Gimme Subterranean Shelter

When it comes to home security, you can't beat a house designed to withstand an atom bomb.

"The place was spectacular," Hunter recalls. "I would work at my desk at night downstairs, then I would spend the days upstairs. The tourist buses would stop by and look in as far as they could, but they could only see what was on top. There was a huge L-shaped fish pond with a little waterfall at one end. There was a grape arbor, and ornamental lights that fit into the architecture so beautifully."

While William Kent was laying out $20,000 for his deluxe bunker, other Miamians were building theirs on the cheap. Even as they did so, local newspapers ran headlines such as "If The Bomb Hits, Where Will You Run?" and "Grand Jury's Report: Dade Civil Defense Inadequate." Throughout the summer of 1961, the Miami Herald serialized a book by military alarmist Alexander P. de Seversky, which claimed Russia was three times mightier than the U.S.

"The county is naked to nuclear attack," Sheriff Thomas Kelly warned. "We don't care what kind of shelter the public builds, as long as it is properly constructed and is as much underground as possible." W.I. Wellons, Dade's civil defense superintendent, weighed in with the sheriff: "We firmly believe that shelters offer the best chance for survival."

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On August 9, 1961, a Miami cop named Joe Ventura became the first homeowner to receive a permit for a private fallout shelter. By September, 33 more shelters were under construction. Nineteen bomb-shelter construction companies sprang up. One of them projected an eventual need for 50,000 family fallout shelters in Dade alone, and planned to open "dealerships" across the country. Local banks began making low-interest loans for shelters, and the county decided that the shelters would be assessed and taxed just like any other home addition.

After five months, the bottom fell out of the market. Government civil defense policy began to favor large public bomb shelters rather than small private ones. A federal study named 55 sites in Miami for use as communal shelters, and local officials began stocking them with food and water. They included the Dade County Jail, the Everglades Hotel, and the Virginia Key sewage treatment plant.

A disgusted Harold Jay, manager of U.S. Bomb Shelters, Inc., had this to say: "First it was shelters, now it's the Twist. I think the whole thing was a fad. We only built 32 in Dade County in a year's time. From now on, we will bid on government contracts for communal shelters." The Miami News noted that "in the wake of their departure, the builders left a not altogether enviable record. There were instances of fraud, deceit, and building code violations."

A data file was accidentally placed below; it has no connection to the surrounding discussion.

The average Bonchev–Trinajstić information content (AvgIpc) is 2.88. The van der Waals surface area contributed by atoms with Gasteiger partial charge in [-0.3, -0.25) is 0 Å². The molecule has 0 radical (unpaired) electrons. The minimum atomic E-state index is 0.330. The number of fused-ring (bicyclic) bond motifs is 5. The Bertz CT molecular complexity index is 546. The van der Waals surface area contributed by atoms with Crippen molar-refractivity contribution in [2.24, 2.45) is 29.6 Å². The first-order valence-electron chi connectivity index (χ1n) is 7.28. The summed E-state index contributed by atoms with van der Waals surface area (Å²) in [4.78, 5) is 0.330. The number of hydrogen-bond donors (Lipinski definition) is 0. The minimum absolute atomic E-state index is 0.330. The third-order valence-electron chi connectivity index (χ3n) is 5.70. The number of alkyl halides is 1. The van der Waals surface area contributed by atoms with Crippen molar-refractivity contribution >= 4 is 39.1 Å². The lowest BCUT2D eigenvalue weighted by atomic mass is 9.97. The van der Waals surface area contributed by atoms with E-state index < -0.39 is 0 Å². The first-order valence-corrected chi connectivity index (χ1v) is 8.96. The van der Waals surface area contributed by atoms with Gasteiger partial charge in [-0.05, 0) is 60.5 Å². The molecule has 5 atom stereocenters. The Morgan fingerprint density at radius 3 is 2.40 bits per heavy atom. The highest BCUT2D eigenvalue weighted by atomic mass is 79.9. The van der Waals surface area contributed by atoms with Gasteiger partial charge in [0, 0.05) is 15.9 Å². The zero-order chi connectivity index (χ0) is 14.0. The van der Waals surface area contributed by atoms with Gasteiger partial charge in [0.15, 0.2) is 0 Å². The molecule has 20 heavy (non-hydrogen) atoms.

Today the entrance to Miami's first fallout shelter stands in the middle of a dog pen at 3100 NW 95th Terr. Lillie Corrieri, age 31, owns the dogs. She's trying to sell the house. "It's been a real liability," she says of the underground bunker. "People come to look at the house and they see this thing sticking out of the back yard. They think it's something the government built."

What's the shelter like on the inside? "I don't know," Corrieri says. "My mom went down there when she bought the house in 1967. It hasn't been opened since."

Corrieri bites her nails as a brawny photographer pulls open a trap door the size of a coffin lid. A rusty steel ladder disappears down a concrete shaft. At the bottom of the shaft, an old green bottle floats in a foot of water.

A corridor leads to a twelve-by-fourteen-foot room. It contains a lawn chair, a plastic Jesus statuette, and approximately 900 cockroaches. Someone has written 1961 in the cement.

"My mom says the guy who built it was a real fanatic weirdo," Corrieri notes. "He had cans of food down there, and an oxygen tank." The five-foot-tall tank is still there, along with a gas mask.

Not far across town, at 685 NE 130th St., a fireman named Jim Reilly once spent two weeks underground with his wife and four children to test the shelter he built with his own hands.

Reilly's gone now, and the current owner, a Haitian immigrant, at first denies there's anything unusual behind his house: "Bomb shelter? What bomb shelter?"

Twenty minutes later he leads a pair of visitors around back. He swings open the counterweighted lid. The shelter smells hot and dank, and the entry ladder has rusted away. "I think whoever built this thing was crazy," the homeowner snorts. "I don't want it here, but it's here. It's like a ghost in my back yard."

One day soon, even the snazziest of Miami's bomb shelters may be dark and empty, given back to the ghosts of the Cold War until new tenants can be found. Timothy Ivory's lease ran out on August 31, and he's not sure he'll renew. He loves his Coconut Grove bunker, but his wife doesn't.

"Her initial reaction was, 'Yeah, this is great!'" Ivory recalls. "Then she got concerned. She's studying acupuncture, and she's very aware of lung-liver channels and how breathing is affected by damp and cold. She kept saying, 'There's no oxygen!' I would say, 'What do you mean there's no oxygen? Of course there's oxygen. We just need one of those dehumidifiers.'"

She moved out of the underground digs and into a proper house near the airport. Bomb shelter life isn't for everyone.

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